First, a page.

It Did Not End There! Thankfully or Maybe Not

Regardless, contrary to my former misgivings about not being able to be accepted into college, I made it, with a full-ride at that. In my freshman year of college, I once again thought my life was over, but it obviously was not officially over.

My schizophrenia caused me to withdraw from college as a result of depressive symptoms and self-starvation. I’m not exactly sure if at the moment I was diagnosed as bulimic but that label had earned associations with me in the past. This time was another episode of digging into my skin, this time I clawed into my back, once again with my nails but the reasoning was similar to the last attempt.

This time I sought retribution against myself for wasting my scholarship foundations time and money. This episode later evolved into me bludgeoning my fist into the wall as a means of once again going into shock.

Of course none of these did the trick and I managed to survive suicide once again. During this process my auditory hallucinations maintained a prominent presence. They were the reasons behind my self-starvation and to a larger extent my withdrawal from school.

I Could Probably Drink You Under the Table but Not In the Way You’re Thinking    

Maybe that was a poor choice of words. The next occupation with suicide occurred wholly due to positive symptoms of auditory hallucinations. This time my auditory hallucinations or as they are sometimes referred to as voices felt it necessary to attempt to overdose on alcohol.

In this particular episode I could probably have drank anyone under the table, as that’s where they would have found me, passed out underneath the table. The circumstance and dialogue with my voices went something along these lines.

Voices: “Your brother bought a shiny brand new bottle of whiskey all for you and better yet he’s not home”

Me: “Hey, I don’t even know how much I can drink? Maybe I should test the waters” in this case I guess it would be better to say instead of waters, the liquids or liquors.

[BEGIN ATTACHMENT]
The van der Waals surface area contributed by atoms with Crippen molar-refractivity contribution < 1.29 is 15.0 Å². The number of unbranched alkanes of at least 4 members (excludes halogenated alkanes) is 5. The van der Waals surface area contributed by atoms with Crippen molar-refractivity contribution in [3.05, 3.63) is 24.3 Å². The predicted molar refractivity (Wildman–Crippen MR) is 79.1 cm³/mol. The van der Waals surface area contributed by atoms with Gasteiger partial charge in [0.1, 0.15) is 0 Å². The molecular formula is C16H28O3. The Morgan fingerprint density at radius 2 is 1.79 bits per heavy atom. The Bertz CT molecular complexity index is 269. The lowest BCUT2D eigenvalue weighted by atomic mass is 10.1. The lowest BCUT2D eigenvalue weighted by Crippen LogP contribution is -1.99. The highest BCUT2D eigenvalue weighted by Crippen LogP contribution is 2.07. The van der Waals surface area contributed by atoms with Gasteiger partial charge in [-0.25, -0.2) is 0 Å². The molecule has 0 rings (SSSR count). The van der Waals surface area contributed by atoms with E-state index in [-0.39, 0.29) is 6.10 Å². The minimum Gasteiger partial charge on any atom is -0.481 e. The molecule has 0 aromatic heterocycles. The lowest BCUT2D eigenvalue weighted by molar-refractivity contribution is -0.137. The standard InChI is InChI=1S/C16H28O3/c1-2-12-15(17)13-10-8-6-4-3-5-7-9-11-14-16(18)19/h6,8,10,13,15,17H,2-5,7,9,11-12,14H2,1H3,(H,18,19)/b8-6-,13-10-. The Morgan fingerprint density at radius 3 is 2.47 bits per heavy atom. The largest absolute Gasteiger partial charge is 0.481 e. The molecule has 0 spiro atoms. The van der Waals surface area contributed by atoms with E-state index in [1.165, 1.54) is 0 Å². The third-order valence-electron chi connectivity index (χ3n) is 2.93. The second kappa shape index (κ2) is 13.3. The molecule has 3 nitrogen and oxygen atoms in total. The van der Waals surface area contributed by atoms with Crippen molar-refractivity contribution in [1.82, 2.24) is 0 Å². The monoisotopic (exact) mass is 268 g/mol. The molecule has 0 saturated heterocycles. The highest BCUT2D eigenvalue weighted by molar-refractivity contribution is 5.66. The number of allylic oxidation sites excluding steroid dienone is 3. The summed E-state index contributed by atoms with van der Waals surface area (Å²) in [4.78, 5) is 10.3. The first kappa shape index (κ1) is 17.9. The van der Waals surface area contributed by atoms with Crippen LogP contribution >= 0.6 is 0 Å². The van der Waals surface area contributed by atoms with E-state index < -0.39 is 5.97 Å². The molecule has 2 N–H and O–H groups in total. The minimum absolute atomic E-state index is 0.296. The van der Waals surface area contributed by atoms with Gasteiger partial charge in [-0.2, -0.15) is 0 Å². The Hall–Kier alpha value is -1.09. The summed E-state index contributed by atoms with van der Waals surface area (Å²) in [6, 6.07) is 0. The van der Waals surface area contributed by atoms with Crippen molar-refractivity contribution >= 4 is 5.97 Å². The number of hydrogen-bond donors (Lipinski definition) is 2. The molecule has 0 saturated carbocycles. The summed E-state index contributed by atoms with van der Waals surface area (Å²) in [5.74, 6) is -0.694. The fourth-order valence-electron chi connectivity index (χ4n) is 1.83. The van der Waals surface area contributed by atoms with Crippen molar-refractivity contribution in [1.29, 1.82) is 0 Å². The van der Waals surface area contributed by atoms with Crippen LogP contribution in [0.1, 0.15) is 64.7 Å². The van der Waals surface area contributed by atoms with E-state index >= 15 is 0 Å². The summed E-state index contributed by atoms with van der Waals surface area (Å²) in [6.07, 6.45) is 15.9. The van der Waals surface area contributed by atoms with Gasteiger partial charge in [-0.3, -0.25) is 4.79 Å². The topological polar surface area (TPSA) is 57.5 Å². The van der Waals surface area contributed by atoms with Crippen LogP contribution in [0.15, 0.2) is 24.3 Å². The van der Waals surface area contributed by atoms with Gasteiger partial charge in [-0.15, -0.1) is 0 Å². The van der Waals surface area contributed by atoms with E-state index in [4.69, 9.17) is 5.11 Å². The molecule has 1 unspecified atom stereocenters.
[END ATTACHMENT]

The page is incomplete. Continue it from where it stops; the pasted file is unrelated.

Voices: “Grab a glass and knock a few back.”

Me: “I think I should just face it and knock the whole bottle back.”

Voices: “Yeah good idea!” I promise that my auditory hallucinations are really this casual.

Me: “Let’s see how much I can take in one shot.”

Voices: “Do it, try to finish the bottle before your brother gets home.”

Me: “Glurg! Glurg! Glurg! Ahh that burns.” The next morning comes.

My Brother: “What the hell is wrong with you I found you passed out with an empty bottle of whiskey and you laying in your own vomit on my carpet”

Me:” Oh man! I didn’t even think I drank that much” I look over to the table to an empty bottle. “Nevermind” 

I’m not sure what the exact intention of my voices were at this point but I am sure that they were not positive as the action did register as self-detrimental, at least in my opinion. I certainly felt like I could consider this as another attempt on my life by the shadow of schizophrenia. Of course, once again I’m not saying schizophrenia kills but it certainly bares the character of a disease with malice.   

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Back to Strange Drinking Episodes

The homicidal voice in my head did what?!? Back at it again, it wanted me to drink something else that was “contrary” to life’s intended purpose. This time we would venture toward toiletries, while I may have been better off drinking water from the toilet, toilet water was not the method of hydration.

Instead this method of hydration ended up doing the exact opposite of just that. Ladies and gentlemen, it was shampoo. The whole dialogue follows in this podcast episode. In the words of Pokémon, it was super effective, at least if I was the other trainer’s Pokémon. The result was projectile vomiting straight out into the kitchen floor of my brother’s apartment. 

Yet again I found myself as victim to my auditory hallucinations, once again surviving suicide. Mind you the two former incidents occurred in the same year. 

You Jumped Out of What?!?

Hopefully, the previous statement is not too misleading. No I did not jump off a bridge or out of plane. Though I do want to jump out of a plane someday, for recreational purposes, “la di da”. Instead the next near death encounter happened under different circumstances. Once again my auditory hallucinations managed to get the better part of my better judgment, which at this point I’m sure anyone would doubt my even my best moments. The dialogue went something like this.

Voices: “Today’s your sister first day of high school, we should go check out the school to make sure she’s okay”

Me: “NO! NO! NO! I’ve had it with your trouble”

Voices: “Too bad. I’m the captain now and I’m going to make you even if you don’t want to.” At this point I’m sure the audience is like lolwut? What an unfortunate turn of events?

Me: “Yeah right, what are you going to do force me to walk to her school?”  

Voices: “Good Idea!” the hallucinations then proceed to force me out of the house with full motor control over my body. My mother immediately follows me out of the house and ask what I am doing.

Me: *no reply*

Voices: “Good this trip will be our little secret”

Me: “But my mom already knows we are leaving”

Voices: “Too bad Uh Oh! Here comes your brother”

Mayo: “Where are you going?”

Me: I say out loud “for a walk”

Mayo: “To where?”